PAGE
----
|Alternative names||Daifukumochi (Kōhaku type)|
|Place of origin||Japan|
|Region or state||East Asia|
|Main ingredients||glutinous rice, sweet filling (usually red bean paste)|
|Variations||Yomogi daifuku, Ichigo daifuku, Yukimi Daifuku|
Daifukumochi (大福餅), or daifuku (大福) (literally "great luck"), is a wagashi, (a type of Japanese confection) consisting of a small round mochi (a glutinous rice cake) stuffed with a sweet filling, most commonly anko, (a sweetened red bean paste made from azuki beans). Daifuku is a popular wagashi in Japan and is often served with green tea.
Daifuku comes in many varieties. The most common are white, pale green, or pale pink-colored mochi filled with anko. Daifuku are approximately 4 cm (1.5 in) in diameter. Nearly all daifuku are covered in a fine layer of rice flour (rice starch), corn starch, or potato starch to keep them from sticking to each other or to the fingers. Though mochitsuki is the traditional method of making mochi and daifuku, they can also be cooked in the microwave.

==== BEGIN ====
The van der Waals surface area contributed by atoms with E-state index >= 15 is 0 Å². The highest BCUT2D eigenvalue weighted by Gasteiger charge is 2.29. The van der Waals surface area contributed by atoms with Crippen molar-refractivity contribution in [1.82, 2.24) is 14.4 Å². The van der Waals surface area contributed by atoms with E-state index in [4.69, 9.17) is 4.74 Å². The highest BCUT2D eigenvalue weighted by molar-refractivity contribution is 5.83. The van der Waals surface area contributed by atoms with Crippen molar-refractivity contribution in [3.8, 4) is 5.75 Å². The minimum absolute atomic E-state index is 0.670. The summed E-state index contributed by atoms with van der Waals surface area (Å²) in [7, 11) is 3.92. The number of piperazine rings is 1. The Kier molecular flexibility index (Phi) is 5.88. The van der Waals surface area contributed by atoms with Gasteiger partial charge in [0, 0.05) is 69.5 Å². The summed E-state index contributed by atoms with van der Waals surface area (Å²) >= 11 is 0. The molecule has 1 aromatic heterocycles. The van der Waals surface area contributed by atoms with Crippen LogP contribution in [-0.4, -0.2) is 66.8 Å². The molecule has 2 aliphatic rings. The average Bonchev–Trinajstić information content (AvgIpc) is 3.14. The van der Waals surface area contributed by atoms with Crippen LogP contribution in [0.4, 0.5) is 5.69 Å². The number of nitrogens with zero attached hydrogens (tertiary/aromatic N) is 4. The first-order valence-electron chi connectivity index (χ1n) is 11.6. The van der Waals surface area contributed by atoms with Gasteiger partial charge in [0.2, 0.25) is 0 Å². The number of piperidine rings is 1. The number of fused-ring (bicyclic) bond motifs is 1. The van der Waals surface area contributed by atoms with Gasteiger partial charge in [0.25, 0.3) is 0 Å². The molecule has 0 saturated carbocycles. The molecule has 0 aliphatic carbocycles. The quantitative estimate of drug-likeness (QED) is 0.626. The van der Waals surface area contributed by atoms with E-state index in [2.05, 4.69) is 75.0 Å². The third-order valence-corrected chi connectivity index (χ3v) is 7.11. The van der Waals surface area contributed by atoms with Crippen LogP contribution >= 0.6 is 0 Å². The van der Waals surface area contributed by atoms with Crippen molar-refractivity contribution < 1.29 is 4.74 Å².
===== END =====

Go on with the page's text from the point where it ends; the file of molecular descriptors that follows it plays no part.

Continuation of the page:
Daifuku was originally called Habutai mochi (腹太餅) (belly thick rice cake) because of its filling's nature. Later, the name was changed to daifuku mochi (大腹餅) (big belly rice cake). Since the pronunciations of Fuku (腹) (belly) and Fuku (福) (luck) are the same in Japanese, the name was further changed to daifuku mochi (大福餅) (great luck rice cake), a bringer of good luck. By the end of the 18th century, daifuku were gaining popularity, and people began eating them toasted. They were also used for gifts in ceremonial occasions.
Some versions contain whole pieces of fruit, mixtures of fruit and anko, or crushed melon paste. Some are covered with confectioner's sugar or cocoa powder.